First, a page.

Friday, July 8, 2016

The Dinosaur Museum

Wearing: MarinaFini earrings, Kit Neale jacket, Romance Was Born top, Asos skirt and Dr Martens boots.

It's been a while since I actually left the house to chronicle and archive an outfit, as well as my time spent living in this beautiful part of the country. Everywhere you look, you find the iconic dark red of the Australian desert intermingled with scrub-like vegetation and the soil. Out here, it's mainly flat but occasionally you stumble across the odd mountain range formed through erosion. It's on one of these mountains that the Australian Age of Dinosaurs Museum of Natural History was built. I've been a tour guide at the museum for roughly four months, but decided to play tourist my boyfriend visited me from Melbourne. 


Here I am with the vertebrae of a long-necked dinosaur we call Dixie! I literally touch this dinosaur bone every day at work, so it's kind of not a big deal anymore but it's cool to have my photo taken with them dressed like a 1980s pop star (I was just really excited about colour and this jacket tbh).

Also, I normally don't post things about my personal life on here, but it seemed fitting to acknowledge that my long-term boyfriend and I broke up and follow that up with Mike Myers giving a thumbs up. Things get better, then they get worse, then better and worse. And then better in different ways. 

Unlike many other natural history museums, at the Australian Age of Dinosaurs, most of the specimens you see on display are authentic fossils. During a tour of the lab, visitors have the opportunity to touch real dinosaur bone, as well as petrified wood and ancient fossil shell beds. Another important aspect of this tour is watching the volunteers working away to remove the rock which surrounds each bone.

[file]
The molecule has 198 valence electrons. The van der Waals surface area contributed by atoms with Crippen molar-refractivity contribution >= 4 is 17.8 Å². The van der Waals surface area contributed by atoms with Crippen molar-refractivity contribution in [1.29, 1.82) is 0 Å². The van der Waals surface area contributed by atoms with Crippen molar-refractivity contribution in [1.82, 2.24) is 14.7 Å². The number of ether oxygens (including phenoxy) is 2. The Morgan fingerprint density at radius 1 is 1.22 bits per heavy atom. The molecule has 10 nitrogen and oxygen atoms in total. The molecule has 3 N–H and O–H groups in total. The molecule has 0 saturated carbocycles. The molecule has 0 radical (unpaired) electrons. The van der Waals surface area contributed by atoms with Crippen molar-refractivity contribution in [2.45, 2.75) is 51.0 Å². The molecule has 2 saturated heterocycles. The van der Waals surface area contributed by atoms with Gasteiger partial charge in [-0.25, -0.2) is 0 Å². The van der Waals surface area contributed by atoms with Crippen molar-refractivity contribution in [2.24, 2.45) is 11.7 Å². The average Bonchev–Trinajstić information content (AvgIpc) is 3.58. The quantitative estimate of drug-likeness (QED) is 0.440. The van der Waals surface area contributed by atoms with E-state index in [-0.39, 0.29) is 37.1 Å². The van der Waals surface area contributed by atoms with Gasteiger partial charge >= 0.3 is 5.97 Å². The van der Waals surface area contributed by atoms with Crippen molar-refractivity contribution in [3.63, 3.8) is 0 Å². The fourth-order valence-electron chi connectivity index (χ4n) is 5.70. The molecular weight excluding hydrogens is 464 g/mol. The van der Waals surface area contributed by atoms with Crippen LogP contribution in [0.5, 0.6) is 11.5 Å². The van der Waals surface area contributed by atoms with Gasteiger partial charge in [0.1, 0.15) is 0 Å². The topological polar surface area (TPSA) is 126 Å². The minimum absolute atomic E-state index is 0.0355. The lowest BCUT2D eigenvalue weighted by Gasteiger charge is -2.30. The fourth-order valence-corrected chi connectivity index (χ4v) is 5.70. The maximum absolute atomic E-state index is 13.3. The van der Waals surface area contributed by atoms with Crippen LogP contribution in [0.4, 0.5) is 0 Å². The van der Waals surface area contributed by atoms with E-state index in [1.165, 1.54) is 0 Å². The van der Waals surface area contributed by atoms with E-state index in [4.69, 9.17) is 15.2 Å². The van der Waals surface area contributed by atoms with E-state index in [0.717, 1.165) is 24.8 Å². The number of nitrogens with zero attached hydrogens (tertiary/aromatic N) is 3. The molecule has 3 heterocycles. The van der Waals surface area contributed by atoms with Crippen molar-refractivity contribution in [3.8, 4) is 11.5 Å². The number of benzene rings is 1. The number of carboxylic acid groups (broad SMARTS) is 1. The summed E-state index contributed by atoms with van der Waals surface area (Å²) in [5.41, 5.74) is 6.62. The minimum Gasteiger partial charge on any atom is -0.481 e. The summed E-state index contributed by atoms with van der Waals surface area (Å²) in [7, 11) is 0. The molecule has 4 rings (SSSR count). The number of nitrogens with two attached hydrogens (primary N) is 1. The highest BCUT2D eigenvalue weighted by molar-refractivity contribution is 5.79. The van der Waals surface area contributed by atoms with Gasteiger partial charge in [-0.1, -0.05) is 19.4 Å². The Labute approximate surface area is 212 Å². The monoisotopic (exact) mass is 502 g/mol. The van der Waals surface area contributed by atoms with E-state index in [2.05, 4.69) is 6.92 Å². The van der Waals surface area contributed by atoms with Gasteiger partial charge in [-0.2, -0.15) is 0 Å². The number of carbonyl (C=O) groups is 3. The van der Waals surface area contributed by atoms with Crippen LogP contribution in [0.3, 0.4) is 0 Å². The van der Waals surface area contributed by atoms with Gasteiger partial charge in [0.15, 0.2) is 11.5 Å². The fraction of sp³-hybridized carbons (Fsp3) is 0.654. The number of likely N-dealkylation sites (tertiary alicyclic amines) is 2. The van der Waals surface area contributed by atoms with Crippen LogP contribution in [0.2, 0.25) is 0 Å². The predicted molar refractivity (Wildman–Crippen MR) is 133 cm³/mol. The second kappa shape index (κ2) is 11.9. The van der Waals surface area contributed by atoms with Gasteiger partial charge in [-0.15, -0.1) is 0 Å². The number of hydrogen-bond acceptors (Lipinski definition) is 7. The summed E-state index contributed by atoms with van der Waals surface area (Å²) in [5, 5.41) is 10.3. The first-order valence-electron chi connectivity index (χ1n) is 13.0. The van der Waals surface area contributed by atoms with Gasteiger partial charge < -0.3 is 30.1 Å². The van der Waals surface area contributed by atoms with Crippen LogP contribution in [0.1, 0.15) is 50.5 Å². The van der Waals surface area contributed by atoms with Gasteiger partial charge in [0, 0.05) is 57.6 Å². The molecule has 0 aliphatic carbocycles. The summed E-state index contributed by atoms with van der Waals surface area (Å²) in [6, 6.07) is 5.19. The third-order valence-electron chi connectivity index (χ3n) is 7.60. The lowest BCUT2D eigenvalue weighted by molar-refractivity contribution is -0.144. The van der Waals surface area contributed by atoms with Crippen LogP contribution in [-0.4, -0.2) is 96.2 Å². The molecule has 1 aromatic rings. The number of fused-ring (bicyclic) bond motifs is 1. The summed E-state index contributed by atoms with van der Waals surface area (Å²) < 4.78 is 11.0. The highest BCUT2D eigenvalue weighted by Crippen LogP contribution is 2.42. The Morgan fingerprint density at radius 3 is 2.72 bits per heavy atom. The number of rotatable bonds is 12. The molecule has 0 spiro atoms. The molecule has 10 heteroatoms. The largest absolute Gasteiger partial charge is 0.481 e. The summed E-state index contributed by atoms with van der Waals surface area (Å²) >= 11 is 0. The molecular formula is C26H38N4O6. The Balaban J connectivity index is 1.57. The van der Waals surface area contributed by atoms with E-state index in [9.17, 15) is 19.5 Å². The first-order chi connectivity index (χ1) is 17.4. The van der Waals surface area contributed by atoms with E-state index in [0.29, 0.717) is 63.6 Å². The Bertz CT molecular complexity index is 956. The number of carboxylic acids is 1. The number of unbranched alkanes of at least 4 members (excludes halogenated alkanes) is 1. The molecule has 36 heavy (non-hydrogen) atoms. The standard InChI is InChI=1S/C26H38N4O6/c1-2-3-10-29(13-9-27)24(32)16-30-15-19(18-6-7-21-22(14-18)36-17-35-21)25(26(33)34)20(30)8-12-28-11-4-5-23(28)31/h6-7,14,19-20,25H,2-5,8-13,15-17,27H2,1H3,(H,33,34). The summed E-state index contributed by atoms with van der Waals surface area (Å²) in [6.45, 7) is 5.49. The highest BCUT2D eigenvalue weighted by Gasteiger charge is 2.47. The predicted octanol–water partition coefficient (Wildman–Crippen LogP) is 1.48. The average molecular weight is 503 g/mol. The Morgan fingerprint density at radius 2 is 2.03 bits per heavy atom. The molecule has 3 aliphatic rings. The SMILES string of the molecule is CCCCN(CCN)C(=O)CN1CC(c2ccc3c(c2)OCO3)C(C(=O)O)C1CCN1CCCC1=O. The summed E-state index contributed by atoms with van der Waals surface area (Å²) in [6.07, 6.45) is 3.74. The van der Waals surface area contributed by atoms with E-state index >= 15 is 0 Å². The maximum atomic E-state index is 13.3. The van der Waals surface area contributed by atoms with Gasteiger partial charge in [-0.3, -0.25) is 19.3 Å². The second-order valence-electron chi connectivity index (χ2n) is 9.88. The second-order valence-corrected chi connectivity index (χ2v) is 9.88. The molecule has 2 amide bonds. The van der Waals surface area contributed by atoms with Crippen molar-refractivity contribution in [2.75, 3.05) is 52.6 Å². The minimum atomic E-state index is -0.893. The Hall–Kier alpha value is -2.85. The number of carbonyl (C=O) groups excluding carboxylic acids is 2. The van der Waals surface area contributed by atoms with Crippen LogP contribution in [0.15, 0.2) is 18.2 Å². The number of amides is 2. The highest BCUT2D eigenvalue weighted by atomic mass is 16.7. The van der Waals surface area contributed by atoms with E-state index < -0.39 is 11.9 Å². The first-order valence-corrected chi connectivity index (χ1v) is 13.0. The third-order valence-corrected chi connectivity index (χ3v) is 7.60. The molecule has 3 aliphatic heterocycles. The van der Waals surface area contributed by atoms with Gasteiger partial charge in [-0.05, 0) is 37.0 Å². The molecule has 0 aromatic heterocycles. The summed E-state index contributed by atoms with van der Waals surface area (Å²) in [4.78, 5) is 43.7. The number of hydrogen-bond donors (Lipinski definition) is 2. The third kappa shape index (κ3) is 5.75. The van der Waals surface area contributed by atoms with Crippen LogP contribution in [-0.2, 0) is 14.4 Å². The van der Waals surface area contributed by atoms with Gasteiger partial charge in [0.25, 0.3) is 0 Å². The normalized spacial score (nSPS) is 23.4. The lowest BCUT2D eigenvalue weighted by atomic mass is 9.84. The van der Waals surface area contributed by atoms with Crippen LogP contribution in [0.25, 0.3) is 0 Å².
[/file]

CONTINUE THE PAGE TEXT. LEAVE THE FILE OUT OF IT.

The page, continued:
The second part of the tour consists of a visit to the museum's collection/ holotype room. A holotype is the type specimen used to describe a brand new species of animal, and it's incredibly rare that these fossils are on display at all. The three dinosaurs currently on display in the collection room are Australovenator wintonensis, Diamantinasaurus matildae and 'Elliot'. The museum hopes to have a new dinosaur on display when the scientific paper announcing its discovery gets published. It's strange to think that a small country town has the richest deposit of Australian dinosaur fossils in the world, and more incredibly, a local farmer who discovered dinosaur bone has championed the creation of a museum which celebrates the unique natural history of this continent. Working at the museum is truly special, and I hope to work there for many years to come.

No comments:

Post a Comment